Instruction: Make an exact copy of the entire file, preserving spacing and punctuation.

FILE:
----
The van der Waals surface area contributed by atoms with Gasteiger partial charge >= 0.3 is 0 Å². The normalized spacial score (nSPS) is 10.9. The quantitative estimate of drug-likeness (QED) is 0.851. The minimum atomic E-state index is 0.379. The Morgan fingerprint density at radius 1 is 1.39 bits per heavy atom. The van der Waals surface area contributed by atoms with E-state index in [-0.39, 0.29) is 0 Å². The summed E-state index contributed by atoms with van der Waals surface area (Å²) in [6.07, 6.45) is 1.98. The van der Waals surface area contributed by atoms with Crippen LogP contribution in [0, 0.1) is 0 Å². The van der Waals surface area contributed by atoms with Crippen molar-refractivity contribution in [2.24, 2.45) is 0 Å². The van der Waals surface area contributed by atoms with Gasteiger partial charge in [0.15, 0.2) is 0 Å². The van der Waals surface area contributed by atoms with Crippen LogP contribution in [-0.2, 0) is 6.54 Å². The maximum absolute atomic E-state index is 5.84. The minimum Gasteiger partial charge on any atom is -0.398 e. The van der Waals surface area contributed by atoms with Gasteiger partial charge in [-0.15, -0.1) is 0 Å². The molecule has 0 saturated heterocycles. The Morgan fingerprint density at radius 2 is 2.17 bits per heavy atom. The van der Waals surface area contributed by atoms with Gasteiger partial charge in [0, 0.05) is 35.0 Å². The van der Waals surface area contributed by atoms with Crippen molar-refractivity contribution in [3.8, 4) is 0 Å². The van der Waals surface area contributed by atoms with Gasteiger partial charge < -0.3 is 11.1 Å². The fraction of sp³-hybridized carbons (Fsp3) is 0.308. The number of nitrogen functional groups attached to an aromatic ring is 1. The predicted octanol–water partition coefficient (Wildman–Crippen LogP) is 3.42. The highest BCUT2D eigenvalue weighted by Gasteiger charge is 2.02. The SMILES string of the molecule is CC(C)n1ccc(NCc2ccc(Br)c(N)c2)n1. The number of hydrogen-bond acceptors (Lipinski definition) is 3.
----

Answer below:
The van der Waals surface area contributed by atoms with Gasteiger partial charge >= 0.3 is 0 Å². The normalized spacial score (nSPS) is 10.9. The quantitative estimate of drug-likeness (QED) is 0.851. The minimum atomic E-state index is 0.379. The Morgan fingerprint density at radius 1 is 1.39 bits per heavy atom. The van der Waals surface area contributed by atoms with E-state index in [-0.39, 0.29) is 0 Å². The summed E-state index contributed by atoms with van der Waals surface area (Å²) in [6.07, 6.45) is 1.98. The van der Waals surface area contributed by atoms with Crippen LogP contribution in [0, 0.1) is 0 Å². The van der Waals surface area contributed by atoms with Crippen molar-refractivity contribution in [2.24, 2.45) is 0 Å². The van der Waals surface area contributed by atoms with Gasteiger partial charge in [0.15, 0.2) is 0 Å². The van der Waals surface area contributed by atoms with Crippen LogP contribution in [-0.2, 0) is 6.54 Å². The maximum absolute atomic E-state index is 5.84. The minimum Gasteiger partial charge on any atom is -0.398 e. The van der Waals surface area contributed by atoms with Gasteiger partial charge in [-0.15, -0.1) is 0 Å². The molecule has 0 saturated heterocycles. The Morgan fingerprint density at radius 2 is 2.17 bits per heavy atom. The van der Waals surface area contributed by atoms with Gasteiger partial charge in [0, 0.05) is 35.0 Å². The van der Waals surface area contributed by atoms with Crippen molar-refractivity contribution in [3.8, 4) is 0 Å². The van der Waals surface area contributed by atoms with Gasteiger partial charge < -0.3 is 11.1 Å². The fraction of sp³-hybridized carbons (Fsp3) is 0.308. The number of nitrogen functional groups attached to an aromatic ring is 1. The predicted octanol–water partition coefficient (Wildman–Crippen LogP) is 3.42. The highest BCUT2D eigenvalue weighted by Gasteiger charge is 2.02. The SMILES string of the molecule is CC(C)n1ccc(NCc2ccc(Br)c(N)c2)n1. The number of hydrogen-bond acceptors (Lipinski definition) is 3.